Quan Lam arrived in the United States from Vietnam four years ago, and now as a Northeast High School senior, she’s busy picking a college.
Quan has been accepted at Arcadia and La Salle, and is awaiting word from Ivy League schools. She plans to study psychology, and hopes one day to enroll in medical school.
Quan is among 31 Northeast High seniors who are getting big boosts in their college application process from the GPS to College Admission program, a new collaboration between the high school and Philadelphia Futures.
The non-profit Philadelphia Futures focuses its efforts on high school students, particularly those coming from low-income households who are poised to become the first in their families to attend college.
The Center City-based organization, which merged with White-Williams Scholars in 2011 and has an annual budget of $2.8 million, offers tools and resources to get these young people admitted to college and to succeed once they get there.
ldquo;Philadelphia Futures has guided me through the process,” Quan said. “They are helping me with essays, financial aid and picking the best school for my major.”
Her college applications are right on track. “I haven’t fallen behind. I’m way ahead. I’m going to help my friends by reminding them to fill out their college documents,” she said.
Quan and her classmates also owe a debt of gratitude to Terry Dillon, a school social worker who initiated the contact that led to the collaboration.
Dillon worked with Philadelphia Futures on its cornerstone Sponsor-A-Scholar program, which included about two-dozen Northeast High students, and persuaded the organization to expand its presence at the school.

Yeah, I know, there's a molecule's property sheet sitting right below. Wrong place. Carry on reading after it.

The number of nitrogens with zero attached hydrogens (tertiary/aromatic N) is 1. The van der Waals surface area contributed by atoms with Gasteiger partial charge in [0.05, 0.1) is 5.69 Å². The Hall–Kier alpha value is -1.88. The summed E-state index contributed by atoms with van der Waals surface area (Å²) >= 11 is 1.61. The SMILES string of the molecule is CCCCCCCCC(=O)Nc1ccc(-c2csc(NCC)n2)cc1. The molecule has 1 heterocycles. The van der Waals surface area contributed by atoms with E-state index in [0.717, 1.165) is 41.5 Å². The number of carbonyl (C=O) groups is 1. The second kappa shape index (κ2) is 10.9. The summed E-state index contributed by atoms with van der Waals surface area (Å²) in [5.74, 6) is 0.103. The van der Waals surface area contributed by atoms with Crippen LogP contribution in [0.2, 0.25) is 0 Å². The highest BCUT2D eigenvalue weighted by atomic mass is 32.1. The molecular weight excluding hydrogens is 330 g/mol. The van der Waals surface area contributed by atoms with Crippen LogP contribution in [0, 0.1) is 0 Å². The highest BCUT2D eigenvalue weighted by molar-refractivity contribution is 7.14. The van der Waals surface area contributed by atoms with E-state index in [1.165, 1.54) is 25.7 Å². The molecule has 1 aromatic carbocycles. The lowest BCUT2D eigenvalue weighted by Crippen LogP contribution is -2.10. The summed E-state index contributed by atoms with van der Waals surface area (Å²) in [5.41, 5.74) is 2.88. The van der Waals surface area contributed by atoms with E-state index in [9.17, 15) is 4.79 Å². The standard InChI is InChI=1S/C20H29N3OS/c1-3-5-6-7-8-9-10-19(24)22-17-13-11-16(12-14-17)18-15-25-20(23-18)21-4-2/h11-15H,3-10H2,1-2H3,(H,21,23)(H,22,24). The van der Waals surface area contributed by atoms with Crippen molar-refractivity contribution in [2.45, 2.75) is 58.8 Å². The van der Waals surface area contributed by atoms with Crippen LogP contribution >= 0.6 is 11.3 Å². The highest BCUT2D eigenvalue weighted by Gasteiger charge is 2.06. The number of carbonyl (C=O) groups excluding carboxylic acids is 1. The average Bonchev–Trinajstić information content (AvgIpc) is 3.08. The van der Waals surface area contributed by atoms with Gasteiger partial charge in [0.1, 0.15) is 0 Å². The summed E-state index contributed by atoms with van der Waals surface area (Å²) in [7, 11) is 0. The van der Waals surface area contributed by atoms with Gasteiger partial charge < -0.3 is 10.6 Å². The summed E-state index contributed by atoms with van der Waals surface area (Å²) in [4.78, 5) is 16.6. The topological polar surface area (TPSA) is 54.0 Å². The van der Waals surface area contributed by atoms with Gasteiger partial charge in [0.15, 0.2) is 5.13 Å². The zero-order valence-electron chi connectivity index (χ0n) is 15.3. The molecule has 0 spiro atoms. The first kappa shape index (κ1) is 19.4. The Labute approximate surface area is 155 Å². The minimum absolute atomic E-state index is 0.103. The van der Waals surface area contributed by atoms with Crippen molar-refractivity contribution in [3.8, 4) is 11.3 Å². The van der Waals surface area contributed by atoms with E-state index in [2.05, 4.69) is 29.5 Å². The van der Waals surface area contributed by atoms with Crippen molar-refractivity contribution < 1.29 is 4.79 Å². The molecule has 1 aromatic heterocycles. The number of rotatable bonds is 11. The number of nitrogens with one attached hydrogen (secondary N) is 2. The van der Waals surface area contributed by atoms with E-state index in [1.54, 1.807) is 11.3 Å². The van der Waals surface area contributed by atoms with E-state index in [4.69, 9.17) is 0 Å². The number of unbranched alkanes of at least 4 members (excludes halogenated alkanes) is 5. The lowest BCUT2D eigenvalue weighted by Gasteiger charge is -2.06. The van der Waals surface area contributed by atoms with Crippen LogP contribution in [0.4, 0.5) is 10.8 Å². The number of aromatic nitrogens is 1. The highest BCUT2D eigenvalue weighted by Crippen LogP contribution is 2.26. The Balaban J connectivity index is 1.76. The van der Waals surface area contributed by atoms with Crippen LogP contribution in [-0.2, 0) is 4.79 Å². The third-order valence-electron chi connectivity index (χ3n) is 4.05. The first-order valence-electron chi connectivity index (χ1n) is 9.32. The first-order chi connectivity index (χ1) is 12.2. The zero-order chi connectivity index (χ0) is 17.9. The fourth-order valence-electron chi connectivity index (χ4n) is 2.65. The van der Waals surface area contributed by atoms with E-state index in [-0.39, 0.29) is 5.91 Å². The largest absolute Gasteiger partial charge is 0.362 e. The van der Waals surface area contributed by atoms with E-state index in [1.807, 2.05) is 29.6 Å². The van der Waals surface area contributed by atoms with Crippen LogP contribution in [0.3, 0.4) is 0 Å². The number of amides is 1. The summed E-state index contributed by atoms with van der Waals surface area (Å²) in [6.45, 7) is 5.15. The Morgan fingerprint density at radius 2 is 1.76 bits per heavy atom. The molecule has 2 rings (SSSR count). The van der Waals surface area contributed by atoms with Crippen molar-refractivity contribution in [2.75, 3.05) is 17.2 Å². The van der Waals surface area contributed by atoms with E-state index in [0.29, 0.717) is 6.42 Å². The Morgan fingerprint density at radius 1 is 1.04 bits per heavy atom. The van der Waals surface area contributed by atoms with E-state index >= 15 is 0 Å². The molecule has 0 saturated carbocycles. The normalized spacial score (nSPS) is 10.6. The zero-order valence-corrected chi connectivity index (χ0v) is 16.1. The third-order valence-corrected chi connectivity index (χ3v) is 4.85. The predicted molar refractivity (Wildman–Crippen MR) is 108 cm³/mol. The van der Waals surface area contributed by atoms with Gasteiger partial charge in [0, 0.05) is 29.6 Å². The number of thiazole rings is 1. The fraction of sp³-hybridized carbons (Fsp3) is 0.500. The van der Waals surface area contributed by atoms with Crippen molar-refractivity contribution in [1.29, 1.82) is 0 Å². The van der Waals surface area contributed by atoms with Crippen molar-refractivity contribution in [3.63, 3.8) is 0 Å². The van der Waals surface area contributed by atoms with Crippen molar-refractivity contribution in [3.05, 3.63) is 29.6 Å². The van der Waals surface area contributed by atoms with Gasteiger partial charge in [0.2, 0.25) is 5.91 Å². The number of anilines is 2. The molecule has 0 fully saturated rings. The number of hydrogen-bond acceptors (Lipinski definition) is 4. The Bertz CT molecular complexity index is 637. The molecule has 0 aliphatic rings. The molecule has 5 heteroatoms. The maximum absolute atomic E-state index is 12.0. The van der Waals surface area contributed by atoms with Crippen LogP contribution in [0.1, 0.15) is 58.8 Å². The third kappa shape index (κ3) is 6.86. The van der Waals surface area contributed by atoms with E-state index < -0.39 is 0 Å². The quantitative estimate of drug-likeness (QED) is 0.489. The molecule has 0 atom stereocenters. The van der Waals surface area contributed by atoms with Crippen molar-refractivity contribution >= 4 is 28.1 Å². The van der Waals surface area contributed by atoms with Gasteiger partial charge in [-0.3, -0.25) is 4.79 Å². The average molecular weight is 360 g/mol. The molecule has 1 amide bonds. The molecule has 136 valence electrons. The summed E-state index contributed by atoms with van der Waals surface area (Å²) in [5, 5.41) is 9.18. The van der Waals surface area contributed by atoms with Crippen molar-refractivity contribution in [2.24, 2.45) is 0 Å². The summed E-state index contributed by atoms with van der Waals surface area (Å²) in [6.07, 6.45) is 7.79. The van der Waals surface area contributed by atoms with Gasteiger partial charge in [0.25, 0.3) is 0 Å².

Last spring, Dillon joined counselor Andrew Dunakin and social studies teacher/National Honor Society sponsor Chris Frank in selecting 31 highly motivated and academically prepared students for GPS to College Admission.
On four hot, late-August days, the students came to school to begin learning about financial aid, college essays and finding a school that’s the right fit academically, socially and financially.
In the fall, they participated in sessions to keep them on track with college application tasks, including effective admissions interview strategies.
Also, they and their parents had consultations with a Philadelphia Futures college admissions consultant to develop a personalized college admissions strategy.
Earlier this month, Philadelphia Futures hosted two workshops to, among other things, help the teenagers complete their Free Application for Federal Student Aid (FAFSA) by going step-by-step through the process.
“The key word is free,” said Lauren Nelson, advising students not to pay anyone to complete the form, especially since help is available from her organization and the school.
The students learned that sources of financial aid include the state and federal governments, colleges and universities, private organizations and lending institutions.
“They’re doing everything to help us get financial aid to pay for college. They check in on us by email,” said Joshua Carey, who plans to study mechanical engineering and has been accepted at Widener and Temple, and is awaiting word from Drexel.